Kodiak Commercial Fishermen

Kodiak Commercial Fishermen Injuries

Maritime Lawyers For Injured Kodiak Alaska Fishermen and Seamen

The maritime lawyers at Stacey & Jacobsen, LLP have been representing injured Alaska fishermen and seamen for nearly 25 years. If you live in Kodiak and have been seriously injured aboard a fishing vessel, they are available to meet with you, usually within 24-48 hours.

Alaska fishermen injured through negligence or unseaworthiness are entitled to compensation under Federal Maritime Law and the Jones Act. The lawyers at Stacey & Jacobsen, LLP have represented thousands of injured seamen and recovered millions of dollars in compensation for their clients. They understand fishermen. They know how difficult and dangerous work aboard a fishing vessel can be. They understand how accidents happen aboard fishing vessels, and know how those accidents could have been prevented. They understand your injuries, and know how those injuries can impact you the rest of your life. Stacey & Jacobsen, LLP is dedicated to getting their clients full and complete compensation for their injuries.

Kodiak, Alaska is a center for commercial fisherman. Kodiak is home port to crab boats, draggers, trawlers, trollers, longliners, and catcher processors. In 2008 Kodiak had commercial fish landings of 250 million pounds, making them fifth place in terms of poundage, and ranking them third in terms of the landings value. The lawyers at Stacey & Jacobsen, LLP are familiar and experienced with handling all types of Alaska fishing accident cases.

In almost all cases, injured seamen are entitled to maintenance and cure benefits. This means your employer must pay your reasonable and necessary medical expenses, including travel to and from the doctors’ offices. You have the right to choose your own doctors. In many cases, Kodiak crewmen may need to be seen by medical specialists in Anchorage or Seattle. Your employer must advance the costs of this transportation if it is reasonably necessary. Seamen are also entitled to maintenance, which is a daily living allowance that should continue until you have reached maximum medical improvement. If you are injured, you should be paid for the full length of your fishing contract or to the end of the season.

The Jones Act and General Maritime Law provides additional compensation for seamen injured through negligence or unseaworhiness. Damages may include compensation for lost past and future wages, lost earning capacity, schooling expenses, past and future pain and suffering, and medical expenses.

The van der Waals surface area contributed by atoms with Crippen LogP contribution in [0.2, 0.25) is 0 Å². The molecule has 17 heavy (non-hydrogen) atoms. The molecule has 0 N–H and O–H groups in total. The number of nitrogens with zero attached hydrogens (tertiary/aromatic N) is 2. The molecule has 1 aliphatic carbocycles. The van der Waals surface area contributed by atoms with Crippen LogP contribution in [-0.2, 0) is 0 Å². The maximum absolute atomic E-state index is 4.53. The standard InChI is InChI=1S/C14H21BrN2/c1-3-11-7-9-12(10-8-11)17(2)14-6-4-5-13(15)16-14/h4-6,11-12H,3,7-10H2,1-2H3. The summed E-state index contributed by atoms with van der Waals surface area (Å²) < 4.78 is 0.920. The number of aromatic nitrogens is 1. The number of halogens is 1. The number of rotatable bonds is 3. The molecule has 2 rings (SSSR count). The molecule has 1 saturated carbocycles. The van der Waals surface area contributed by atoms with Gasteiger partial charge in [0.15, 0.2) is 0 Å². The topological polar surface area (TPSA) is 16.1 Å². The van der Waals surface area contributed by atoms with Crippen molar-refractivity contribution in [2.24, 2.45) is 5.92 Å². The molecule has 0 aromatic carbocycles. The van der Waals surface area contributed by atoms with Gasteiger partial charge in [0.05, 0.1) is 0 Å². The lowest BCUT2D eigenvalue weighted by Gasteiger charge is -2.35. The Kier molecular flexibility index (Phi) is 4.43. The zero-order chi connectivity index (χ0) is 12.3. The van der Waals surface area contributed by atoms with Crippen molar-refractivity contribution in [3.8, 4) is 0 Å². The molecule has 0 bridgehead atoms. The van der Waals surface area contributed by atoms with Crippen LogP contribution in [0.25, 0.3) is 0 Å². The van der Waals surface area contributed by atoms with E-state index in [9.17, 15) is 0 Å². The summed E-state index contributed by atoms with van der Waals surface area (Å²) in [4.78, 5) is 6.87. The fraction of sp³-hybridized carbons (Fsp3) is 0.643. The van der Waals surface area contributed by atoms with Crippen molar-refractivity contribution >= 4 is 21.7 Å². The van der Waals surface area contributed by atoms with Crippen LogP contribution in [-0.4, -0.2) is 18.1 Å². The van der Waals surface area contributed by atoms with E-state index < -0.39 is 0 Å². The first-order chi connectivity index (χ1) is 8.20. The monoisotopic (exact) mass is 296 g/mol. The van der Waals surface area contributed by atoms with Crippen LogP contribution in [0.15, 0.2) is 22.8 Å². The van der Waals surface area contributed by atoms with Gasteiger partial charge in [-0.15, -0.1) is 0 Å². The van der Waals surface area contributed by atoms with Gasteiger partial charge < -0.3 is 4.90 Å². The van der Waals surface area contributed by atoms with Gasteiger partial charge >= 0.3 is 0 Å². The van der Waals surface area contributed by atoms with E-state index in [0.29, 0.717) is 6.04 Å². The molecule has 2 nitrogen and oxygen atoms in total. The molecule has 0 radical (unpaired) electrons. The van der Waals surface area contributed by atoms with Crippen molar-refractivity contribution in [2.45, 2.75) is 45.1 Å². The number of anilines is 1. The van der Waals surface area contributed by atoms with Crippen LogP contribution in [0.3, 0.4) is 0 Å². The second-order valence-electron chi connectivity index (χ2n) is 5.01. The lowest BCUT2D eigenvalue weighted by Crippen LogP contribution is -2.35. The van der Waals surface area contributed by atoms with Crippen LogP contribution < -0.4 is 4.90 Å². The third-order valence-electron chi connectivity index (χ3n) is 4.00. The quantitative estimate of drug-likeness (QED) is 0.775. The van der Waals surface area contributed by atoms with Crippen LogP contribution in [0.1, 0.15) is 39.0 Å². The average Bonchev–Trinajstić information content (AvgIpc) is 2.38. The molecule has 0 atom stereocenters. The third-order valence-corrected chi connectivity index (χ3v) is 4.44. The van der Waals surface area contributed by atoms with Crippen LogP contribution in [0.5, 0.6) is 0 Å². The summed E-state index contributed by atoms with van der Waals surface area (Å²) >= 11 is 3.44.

Stacey & Jacobsen, LLP is proud of their tradition and successful history of representing injured maritime workers in Alaska. They have taken on the tough cases and handled such high profile cases as the sinkings of the Alaska Ranger, Arctic Rose Katmai, Aleutian Enterprise, Galaxy, Amber Dawn, Pacific Apollo, Vestfjord, Lin J, and Pace Setter. Many lawyers claim to be experienced in handling Alaska fishing accidents, but Stacey & Jacobsen, LLP have the case results to prove their experience.

If you have been injured working on a fishing vessel, you should have a lawyer on your side to protect your rights to compensation. Getting you what is fair is hard work. Insurance companies count on an injured seaman not knowing what fair compensation they are entitled to under the maritime law. Insurance companies make money by paying as little as possible on injury claims. Serious injuries will impact you the rest of your life, and you shouldn’t settle for less than full compensation. Contact a maritime lawyer at Stacey & Jacobsen, LLP for a free initial consultation. Call 1-877-332-5529.

Our Successes
$16,000,000 - Jury Verdict for Ferry Worker Injury Gangway Collapse
$4,200,000 - Wrongful Death Judgment for longshoreman killed by unsafe cargo container stow.
$4,000,000 - Jones Act Maritime Wrongful Death
$4,000,000 - Burn Injuries Fire and explosion in engine room of fishing vessel.
$3,500,000 - Brain Injury Tug boat deckhand injured by defect in barge’s crane.
VIEW MORE
Contact Us

Yes, I have read the Disclaimer